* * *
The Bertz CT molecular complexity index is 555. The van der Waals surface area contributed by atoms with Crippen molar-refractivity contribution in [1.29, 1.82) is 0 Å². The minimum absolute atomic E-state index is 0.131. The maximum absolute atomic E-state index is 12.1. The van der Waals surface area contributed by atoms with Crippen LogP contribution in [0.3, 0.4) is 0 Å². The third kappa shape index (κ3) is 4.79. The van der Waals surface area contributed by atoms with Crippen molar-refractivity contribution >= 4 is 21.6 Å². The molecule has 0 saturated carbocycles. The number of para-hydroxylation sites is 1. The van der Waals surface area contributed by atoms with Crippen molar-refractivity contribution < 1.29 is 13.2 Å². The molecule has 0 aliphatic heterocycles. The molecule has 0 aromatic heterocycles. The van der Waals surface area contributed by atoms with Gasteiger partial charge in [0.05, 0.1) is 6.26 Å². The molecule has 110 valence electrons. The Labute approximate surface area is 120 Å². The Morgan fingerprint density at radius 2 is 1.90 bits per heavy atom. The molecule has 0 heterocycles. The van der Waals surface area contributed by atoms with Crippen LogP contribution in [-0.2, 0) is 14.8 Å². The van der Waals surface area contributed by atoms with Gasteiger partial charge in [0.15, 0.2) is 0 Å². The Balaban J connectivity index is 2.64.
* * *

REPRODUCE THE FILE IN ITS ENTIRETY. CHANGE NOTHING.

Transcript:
The Bertz CT molecular complexity index is 555. The van der Waals surface area contributed by atoms with Crippen molar-refractivity contribution in [1.29, 1.82) is 0 Å². The minimum absolute atomic E-state index is 0.131. The maximum absolute atomic E-state index is 12.1. The van der Waals surface area contributed by atoms with Crippen LogP contribution in [0.3, 0.4) is 0 Å². The third kappa shape index (κ3) is 4.79. The van der Waals surface area contributed by atoms with Crippen molar-refractivity contribution >= 4 is 21.6 Å². The molecule has 0 saturated carbocycles. The number of para-hydroxylation sites is 1. The van der Waals surface area contributed by atoms with Crippen molar-refractivity contribution < 1.29 is 13.2 Å². The molecule has 0 aliphatic heterocycles. The molecule has 0 aromatic heterocycles. The van der Waals surface area contributed by atoms with Gasteiger partial charge in [0.05, 0.1) is 6.26 Å². The molecule has 110 valence electrons. The Labute approximate surface area is 120 Å². The Morgan fingerprint density at radius 2 is 1.90 bits per heavy atom. The molecule has 0 heterocycles. The van der Waals surface area contributed by atoms with Crippen LogP contribution in [-0.2, 0) is 14.8 Å². The van der Waals surface area contributed by atoms with Gasteiger partial charge in [0.15, 0.2) is 0 Å². The Balaban J connectivity index is 2.64.